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The leaders of the Senate Intelligence Committee spoke at length on Wednesday, conveying one major point during a press conference about the investigation into Russian interference in the 2016 election: Their committee was not descending into the chaos that enveloped their House counterpart for the past week.
Republican Sen. Richard Burr of North Carolina, chair of the Senate Intelligence Committee, and Democratic Sen. Mark Warner of Virginia, the committee’s ranking member, were forceful in playing up the bipartisan nature of their investigation during the press conference.
When Burr, who called the investigation”one of the biggest” Congress has seen in his 20-plus-year tenure on Capitol Hill, was asked about his past support for Trump, including his past role as an adviser to his campaign, the North Carolina senator joked that he would “do something I’ve never done.”
“I’ll admit that I voted for him,” he said. “But I’ve got a job in the United States Senate. And I take that job extremely seriously.”
“It overrides any personal beliefs that I have or loyalties I might have,” he continued. “Mark and I might look at politics differently – we don’t look at the responsibilities we have on the committee differently. And that’s to earn the trust and respect of the intelligence community so they feel open and good about sharing information with us, because that enables us to do our oversight … that much better.”
Warner jumped in, adding that he has “confidence” that the Burr-led committee will “get to the bottom of this.”
“And … if you get nothing else from today, take that statement to the bank,” he said.
- AP Photo / Manuel Balce Ceneta
As Burr and Warner stood next to each other answering questions about their committee’s investigation, House Intelligence Committee Chair Devin Nunes continued his defense of meeting on the White House grounds with a source to get information pertaining to potential surveillance of President Trump and his team, a move that many said delegitimized the integrity of the House investigation into Russia.
Nunes and committee Democrats spent the day disputing assertions made by the other side regarding their investigation’s process. Prominent Democrats, and now even a Republican congressman, have called for Nunes to recuse himself from the investigation, which he has insisted he would not do.
Before last week, Nunes and Ranking Democrat Adam Schiff did press conferences in the style of Burr and Warner, standing alongside each other. But that veneer of bipartisanship vanished after Nunes first went to the press alone to disclose the Trump-related information last week, without presenting it to the rest of his committee.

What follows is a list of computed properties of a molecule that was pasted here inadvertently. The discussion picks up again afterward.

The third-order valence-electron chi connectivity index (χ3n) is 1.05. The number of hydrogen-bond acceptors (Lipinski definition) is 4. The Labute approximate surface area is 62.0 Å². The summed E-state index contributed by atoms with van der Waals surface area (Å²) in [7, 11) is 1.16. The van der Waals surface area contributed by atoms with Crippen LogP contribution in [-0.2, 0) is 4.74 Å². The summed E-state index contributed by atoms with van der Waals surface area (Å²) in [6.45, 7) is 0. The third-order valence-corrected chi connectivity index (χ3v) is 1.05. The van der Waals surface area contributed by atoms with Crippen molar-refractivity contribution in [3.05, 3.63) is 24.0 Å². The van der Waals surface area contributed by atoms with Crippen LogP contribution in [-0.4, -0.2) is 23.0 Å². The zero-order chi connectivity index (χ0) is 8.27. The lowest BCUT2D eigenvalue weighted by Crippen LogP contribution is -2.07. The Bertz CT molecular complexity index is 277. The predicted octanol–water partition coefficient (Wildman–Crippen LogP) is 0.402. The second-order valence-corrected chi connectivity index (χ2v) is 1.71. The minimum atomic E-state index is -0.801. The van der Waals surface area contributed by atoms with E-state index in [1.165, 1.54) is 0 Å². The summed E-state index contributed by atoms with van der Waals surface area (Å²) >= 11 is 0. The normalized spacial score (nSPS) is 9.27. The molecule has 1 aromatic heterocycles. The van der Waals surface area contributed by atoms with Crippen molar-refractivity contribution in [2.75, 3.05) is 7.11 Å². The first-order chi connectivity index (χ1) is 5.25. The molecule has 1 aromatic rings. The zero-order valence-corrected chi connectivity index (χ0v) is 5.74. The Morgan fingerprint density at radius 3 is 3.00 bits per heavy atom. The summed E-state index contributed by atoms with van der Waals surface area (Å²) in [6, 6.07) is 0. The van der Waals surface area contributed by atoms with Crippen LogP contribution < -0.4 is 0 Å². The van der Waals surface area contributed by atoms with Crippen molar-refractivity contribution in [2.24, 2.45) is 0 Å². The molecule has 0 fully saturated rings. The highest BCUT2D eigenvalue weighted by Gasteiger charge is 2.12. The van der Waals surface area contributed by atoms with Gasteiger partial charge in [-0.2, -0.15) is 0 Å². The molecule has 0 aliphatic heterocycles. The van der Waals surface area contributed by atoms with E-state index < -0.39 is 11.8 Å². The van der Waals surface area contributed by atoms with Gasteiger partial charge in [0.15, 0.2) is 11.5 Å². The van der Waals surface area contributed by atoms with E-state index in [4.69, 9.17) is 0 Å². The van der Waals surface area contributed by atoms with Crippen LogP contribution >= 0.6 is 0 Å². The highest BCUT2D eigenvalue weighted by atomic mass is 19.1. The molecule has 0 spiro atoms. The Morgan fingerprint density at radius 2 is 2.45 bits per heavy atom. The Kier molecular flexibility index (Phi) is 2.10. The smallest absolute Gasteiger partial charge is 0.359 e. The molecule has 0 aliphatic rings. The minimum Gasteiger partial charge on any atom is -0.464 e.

For the two senators, Wednesday’s press conference could not have stood in starker contrast to the investigation taking place in the House.
“We will get to the bottom of this,” Warner said. “Richard and I have known each other a long time. And the chairman and I have serious concern about what the Russians have done and continue to do around the world.”
Burr said the leaders “can’t say enough what the mission of the Senate committee is.”
- AP Photo/Susan Walsh
“Which is to look at all activities that Russia might have taken to alter or influence the 2016 elections in the United States,” Burr continued. “In addition to that, the mission of the committee is to look at any contacts [either campaign had] with Russian government, Russian government officials, that might have influenced in any way shape or form the election process.”
“We take that very seriously,” he added. “It’s not something that can be done quickly.”
The North Carolina Republican promised his committee would look “anywhere intelligence suggest there might have been any type of relationship or effort to influence US elections.”
Asked about whether he could definitively rule out any collusion between the Trump team and Russian officials, Burr said it was “crazy to try to draw conclusions” at this stage of the investigation, adding that it is unwise to share updates on a “minute-by-minute” basis because those bits and pieces are “not always accurate” once further intelligence is uncovered.
The House investigation, for the past week, has seemingly been operating in a way where such “minute-by-minute” revelations are being made, starting with Nunes’ first briefing with reporters last week. Burr said his committee would not be asking the House to play “any role in our investigation” and “we don’t plan to play any role in their investigation.”
Warner insisted that a bipartisan approach is a must for an investigation that has, in many respects, become infected with partisanship elsewhere.
“If we don’t come to some joint conclusion … I think we will not have fulfilled our duty,” he said, later adding, “We’re going to get it right.”